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How Trusts Keep Wealth and Property within Families and Passed to Rightful Heirs

Marianne Blackwell

In the first two Remarriage and Estate Planning Blog articles, we introduced you to Jane and her three biological children, Joe, Mary and Tony. Jane’s father, the children’s grandfather, left Jane a considerable inheritance. When Jane and the children’s father divorced, and Jane remarried Harry, who also had three children, we began to dissect the potential for Joe, Mary and Tony to be unintentionally disinherited if Jane predeceased Harry. Within certain circumstances, we saw that Jane’s family wealth could evaporate, leaving her children cut off from their grandfather’s estate, and the monies into the hands of another, unrelated family – to Harry and his children, and unfortunately, possibly to Harry’s creditors.

The good news is that this sad situation does not need to happen. Proper and professional estate planning can protect Jane’s family and ensure that her inheritance is eventually distributed to her three children, and then on to their children, if appropriate. It is very important for Jane to seek the advice of an experienced estate planning attorney to ensure her wishes are made clear in her estate plan.

What will Jane’s estate plan look like? It will be a trust-based plan, that is, one that allow Jane’s wealth/property to be transferred into a revocable living trust during Jane’s lifetime. This trust will allow Jane to maintain control of her wealth and to specify exactly how and when the assets pass to the beneficiaries, her children. Jane will be able to set up this legal arrangement so that the trust assets remain accessible to her during her lifetime while designating to whom the remaining assets will pass thereafter, especially given her complex situation such as a second marriage and children from more than one marriage.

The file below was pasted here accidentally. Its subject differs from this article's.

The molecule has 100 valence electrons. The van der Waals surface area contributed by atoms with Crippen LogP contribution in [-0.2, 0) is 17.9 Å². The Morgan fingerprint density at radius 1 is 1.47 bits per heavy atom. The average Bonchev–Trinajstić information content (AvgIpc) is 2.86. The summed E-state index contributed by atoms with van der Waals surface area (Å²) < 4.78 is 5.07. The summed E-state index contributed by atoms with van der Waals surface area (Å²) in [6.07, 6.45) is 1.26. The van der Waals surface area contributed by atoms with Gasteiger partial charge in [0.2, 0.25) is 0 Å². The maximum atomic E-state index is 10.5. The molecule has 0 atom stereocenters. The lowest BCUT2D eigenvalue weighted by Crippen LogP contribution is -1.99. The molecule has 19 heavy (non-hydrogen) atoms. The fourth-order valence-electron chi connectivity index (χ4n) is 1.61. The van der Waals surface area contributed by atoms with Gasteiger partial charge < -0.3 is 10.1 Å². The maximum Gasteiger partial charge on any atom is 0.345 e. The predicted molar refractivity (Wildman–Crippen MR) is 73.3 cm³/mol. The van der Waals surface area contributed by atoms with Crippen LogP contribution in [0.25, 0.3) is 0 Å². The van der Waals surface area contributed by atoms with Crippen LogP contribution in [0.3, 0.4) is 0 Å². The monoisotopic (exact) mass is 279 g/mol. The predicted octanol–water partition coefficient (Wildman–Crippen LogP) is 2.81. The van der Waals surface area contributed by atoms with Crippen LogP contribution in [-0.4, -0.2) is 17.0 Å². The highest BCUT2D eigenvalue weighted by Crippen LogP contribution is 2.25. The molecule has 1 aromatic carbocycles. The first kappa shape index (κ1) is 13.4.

Jane can even establish a spousal support trust to care for Harry if she predeceases him. Her trust can include the creation of a Qualified Terminable Interest Property (QTIP) trust to provide income for Harry. Upon Harry’s death, the QTIP assets then will go to Jane’s named beneficiaries including her three children. Jane can even leave money to Harry’s children if she wishes, but in a size and manner of her choosing. With a plan like this in place, Jane has maintained control of her inheritance, her father’s legacy has been passed on to his grandchildren and their children, and the family money has stayed in the family. One might argue that it is Jane’s obligation to fulfill her father’s wishes and that creating her own intentional and thoughtful estate plan does just that.

There is additional good news resonating from Jane’s estate planning. Since trusts usually avoid probate court proceedings, her beneficiaries may gain access to these assets more quickly than they might if her assets were transferred using a will. Additionally, there are potential tax advantages which could be written into Jane’s trust document, allowing her children and heirs to reduce or delay payment of any estate tax that Jane’s estate might owe.

Setting up a trust can provide peace of mind knowing that the care you have provided the people and possessions you love will continue. Knowing which type of trust is best suited for your needs and how to begin can be overwhelming, which is why we wanted to share some foundational knowledge to help you in your financial and estate planning journey. Let us know how we can be of service!


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